PROGRESS is a relative concept in three shows exploring the foibles of the modern world
Till the stars turn cold
Glasgow Sculpture Studios
Star rating: ****
Alex Dordoy: Model T
Modern Institute, Glasgow
Star rating: ***
Beauty and the Right to the Ugly
Star rating: ***
Someone I know who works in the music business once messed up the backing music for one of the most famous pop stars on the planet as she performed in front of a global audience. He created a glitch that meant the music looped repeatedly. She kept calm (or to be more accurate kept appropriately frenzied) and kept dancing to the same musical phrase, again and again until order was restored. But by the end, he later reported, the queen of pop was more plain crazy than Crazy in Love.
Technology takes us to all sorts of exciting places, but it can also take us into strange new territories and into funny little gaps and interstices when it breaks down. This is, at least in part, the theme of Till the stars turn cold, a group show at Glasgow Sculpture Studios about the use of language in the digital age with a line-up that includes Michael Dean, Kathryn Elkin and Megan Rooney.
The most famous example in pop music of a digital cockup is not the consummate pop star above, but the pop duo Milli Vanilli, a pair of brilliant professional dancers tasked with lip-synching to the recorded music of Munich disco Svengali Frank Farian. When their digital track broke down at the MTV awards in 1989, it became apparent that Milli Vanilli didn’t, and couldn’t, actually sing.
‘The New Elvis’, artist Cally Spooner’s erudite essay for the exhibition, is both a potted history of the affair and melancholic mediation on voice and authenticity. Spooner has recently worked with a Broadway chorus line on similar themes. Her short video on show in Glasgow, Baby I got better things to be doing with my time, shows a PVC clad pop star crashed out on the studio floor in a fit of ennui.
Till the stars turn cold has been put together by the critic and curator Laura Maclean-Ferris and Kyla McDonald, who has been a breath of fresh air in Glasgow since she joined GSS as programme manager. There is much in the show that merits a long visit, not least Tyler Coburn’s series of screenprints, which might take hours to decode. They tell the story of Oscar Wild’s trial. Wilde was “betrayed” by his own words and poetry, but Coburn presents the story in a flaming psychedelic font that is near impossible to read. The allusion is simple: Wilde was hiding in plain sight.
At the Modern Institute’s Aird’s Lane space, Alex Dordoy also wrestles with the question of authenticity and the advent of communication technology. Like that of many contemporary painters Dordoy’s art is about being torn between painting’s seductive power and its technological redundancy. The Scottish National Gallery of Modern Art has just announced that it has acquired Sleepwalker, Dordoy’s sequence of three paintings featuring a catamaran gliding into the sunset. Model T is a similar series of paintings taking a poster art image of misty Austrian scenery, repeated in flat planes and numerous heather-toned colour schemes. There is something deliberately narcotic about Dordoy’s recent works, like being caught in an endless and soothing soundtrack of elevator muzak: perfectly meaningless and smoothly textured. I love them and the curious silicon casts of the artist’s jeans that are scattered about the space. Caught between painting’s slow exit and the relentless rise of digital imaging, Dordoy is like Reggie Perrin, staging his own disappearance again and again.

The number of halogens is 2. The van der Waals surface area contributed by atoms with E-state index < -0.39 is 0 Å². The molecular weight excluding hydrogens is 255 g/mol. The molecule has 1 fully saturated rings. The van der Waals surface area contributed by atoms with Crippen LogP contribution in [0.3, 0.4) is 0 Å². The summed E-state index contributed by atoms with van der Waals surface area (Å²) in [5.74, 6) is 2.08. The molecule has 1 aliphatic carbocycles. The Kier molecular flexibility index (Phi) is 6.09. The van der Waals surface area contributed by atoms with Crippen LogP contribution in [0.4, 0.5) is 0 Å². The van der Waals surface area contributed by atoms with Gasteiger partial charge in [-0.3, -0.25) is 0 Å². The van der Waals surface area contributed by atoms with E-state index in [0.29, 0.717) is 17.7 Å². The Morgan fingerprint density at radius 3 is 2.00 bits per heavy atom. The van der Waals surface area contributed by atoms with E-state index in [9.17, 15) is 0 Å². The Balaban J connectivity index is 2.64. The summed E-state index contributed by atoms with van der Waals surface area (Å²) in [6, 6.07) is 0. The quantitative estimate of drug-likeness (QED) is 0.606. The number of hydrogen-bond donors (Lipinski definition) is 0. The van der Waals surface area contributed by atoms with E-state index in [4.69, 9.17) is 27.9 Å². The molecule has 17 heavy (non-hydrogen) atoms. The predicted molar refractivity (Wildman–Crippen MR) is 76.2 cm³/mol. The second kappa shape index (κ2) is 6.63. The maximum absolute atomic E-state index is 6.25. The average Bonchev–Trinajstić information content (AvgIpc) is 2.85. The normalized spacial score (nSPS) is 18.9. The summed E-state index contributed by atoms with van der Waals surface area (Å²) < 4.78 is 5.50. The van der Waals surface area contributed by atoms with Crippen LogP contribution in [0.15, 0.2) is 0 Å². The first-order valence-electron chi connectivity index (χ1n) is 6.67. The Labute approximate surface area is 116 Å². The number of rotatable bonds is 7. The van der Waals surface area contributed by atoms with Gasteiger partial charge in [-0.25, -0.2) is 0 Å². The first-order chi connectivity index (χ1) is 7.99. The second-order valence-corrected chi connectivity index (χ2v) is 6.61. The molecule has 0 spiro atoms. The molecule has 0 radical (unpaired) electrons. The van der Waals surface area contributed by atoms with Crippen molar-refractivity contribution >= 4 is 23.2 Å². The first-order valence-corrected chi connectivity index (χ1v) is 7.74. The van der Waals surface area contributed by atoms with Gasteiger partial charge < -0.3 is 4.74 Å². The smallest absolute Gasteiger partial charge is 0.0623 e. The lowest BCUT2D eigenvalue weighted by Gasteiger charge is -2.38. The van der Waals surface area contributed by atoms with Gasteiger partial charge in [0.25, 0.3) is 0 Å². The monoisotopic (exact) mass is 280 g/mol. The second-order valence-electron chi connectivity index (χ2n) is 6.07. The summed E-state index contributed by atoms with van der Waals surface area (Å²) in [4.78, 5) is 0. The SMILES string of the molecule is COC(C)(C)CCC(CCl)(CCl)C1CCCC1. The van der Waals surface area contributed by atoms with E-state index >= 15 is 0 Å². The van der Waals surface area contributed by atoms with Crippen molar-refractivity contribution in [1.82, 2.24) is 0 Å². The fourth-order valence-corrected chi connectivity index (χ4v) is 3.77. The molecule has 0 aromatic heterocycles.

The difference between our dreams and prosaic reality are the subtext for Beauty and the Right to the Ugly, a new trilogy of films staged in an installation by the Dutch artist Wendelien van Oldenborgh at Collective in Edinburgh. Set in Het Karregat, a pyramid shaped multifunctional community centre in Eindhoven, the films bring together the people who once populated this experimental open plan space. There is the architect whose dream has been eroded, a doctor who once ran a community health facility, the teacher who struggled to teach children in a school without walls and the barman whose bar was the centre of social life. All the players seem to regret the centre’s gradual change. Walls have been erected, exits barred. What once was open and exciting is now privatised and closed off. The huge concerts that once took place are no longer possible. Neighbourhood watch stickers have appeared on newly erected glass partitions. This is the paranoid neo-liberal world we live in.
The truth, inevitably, is more complex. The education experiment was not community led, but a top down exercise led by intransigent education officials. The barman regrets his loss of earnings when the place became smaller. A modern entrepreneur, who spent time in the community centre as a child, says that the place taught him anything was possible. What it actually taught him was that hot-desking and shared workspace was possible and profitable.
Oldenborgh’s film uses different devices of staging and direction to achieve results. She stages little encounters, and sets up two teachers as performers to enact tableaux that tell the story. The rapper Romeo K Garnier performs alongside the pony-tailed bartender as percussionist, telling a tale of woe and commercialisation.
Het Karregat’s exposed steel framework looms above them all like an urban forest but whether the place was Eden, or a dark thicket of misplaced dreams is never quite clear.
• Till the stars turn cold until 14 March; Alex Dordoy until 21 March; Beauty and the Right to the Ugly until 29 March